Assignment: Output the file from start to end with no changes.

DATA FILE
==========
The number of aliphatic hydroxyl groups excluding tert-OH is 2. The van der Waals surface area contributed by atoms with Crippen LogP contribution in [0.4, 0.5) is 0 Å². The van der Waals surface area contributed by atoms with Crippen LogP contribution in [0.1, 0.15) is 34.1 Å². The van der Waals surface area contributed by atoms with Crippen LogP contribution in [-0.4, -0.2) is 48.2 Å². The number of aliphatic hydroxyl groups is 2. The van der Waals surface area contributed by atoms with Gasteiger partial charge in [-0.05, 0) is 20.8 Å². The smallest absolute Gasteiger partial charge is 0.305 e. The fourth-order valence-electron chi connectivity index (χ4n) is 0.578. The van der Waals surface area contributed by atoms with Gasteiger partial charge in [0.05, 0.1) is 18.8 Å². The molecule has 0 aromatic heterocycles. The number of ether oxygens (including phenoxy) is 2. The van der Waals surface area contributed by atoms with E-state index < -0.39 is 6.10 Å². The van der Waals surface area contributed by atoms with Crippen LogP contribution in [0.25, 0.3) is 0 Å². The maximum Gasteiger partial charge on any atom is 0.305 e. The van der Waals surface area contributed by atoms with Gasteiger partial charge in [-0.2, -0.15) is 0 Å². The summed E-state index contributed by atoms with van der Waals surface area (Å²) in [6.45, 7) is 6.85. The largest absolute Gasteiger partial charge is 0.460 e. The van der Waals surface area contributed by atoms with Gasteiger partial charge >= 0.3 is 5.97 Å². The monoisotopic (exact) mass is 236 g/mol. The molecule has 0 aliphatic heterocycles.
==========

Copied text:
The number of aliphatic hydroxyl groups excluding tert-OH is 2. The van der Waals surface area contributed by atoms with Crippen LogP contribution in [0.4, 0.5) is 0 Å². The van der Waals surface area contributed by atoms with Crippen LogP contribution in [0.1, 0.15) is 34.1 Å². The van der Waals surface area contributed by atoms with Crippen LogP contribution in [-0.4, -0.2) is 48.2 Å². The number of aliphatic hydroxyl groups is 2. The van der Waals surface area contributed by atoms with Gasteiger partial charge in [-0.05, 0) is 20.8 Å². The smallest absolute Gasteiger partial charge is 0.305 e. The fourth-order valence-electron chi connectivity index (χ4n) is 0.578. The van der Waals surface area contributed by atoms with Gasteiger partial charge in [0.05, 0.1) is 18.8 Å². The molecule has 0 aromatic heterocycles. The number of ether oxygens (including phenoxy) is 2. The van der Waals surface area contributed by atoms with E-state index < -0.39 is 6.10 Å². The van der Waals surface area contributed by atoms with Crippen LogP contribution in [0.25, 0.3) is 0 Å². The maximum Gasteiger partial charge on any atom is 0.305 e. The van der Waals surface area contributed by atoms with Gasteiger partial charge in [-0.2, -0.15) is 0 Å². The summed E-state index contributed by atoms with van der Waals surface area (Å²) in [6.45, 7) is 6.85. The largest absolute Gasteiger partial charge is 0.460 e. The van der Waals surface area contributed by atoms with Gasteiger partial charge >= 0.3 is 5.97 Å². The monoisotopic (exact) mass is 236 g/mol. The molecule has 0 aliphatic heterocycles.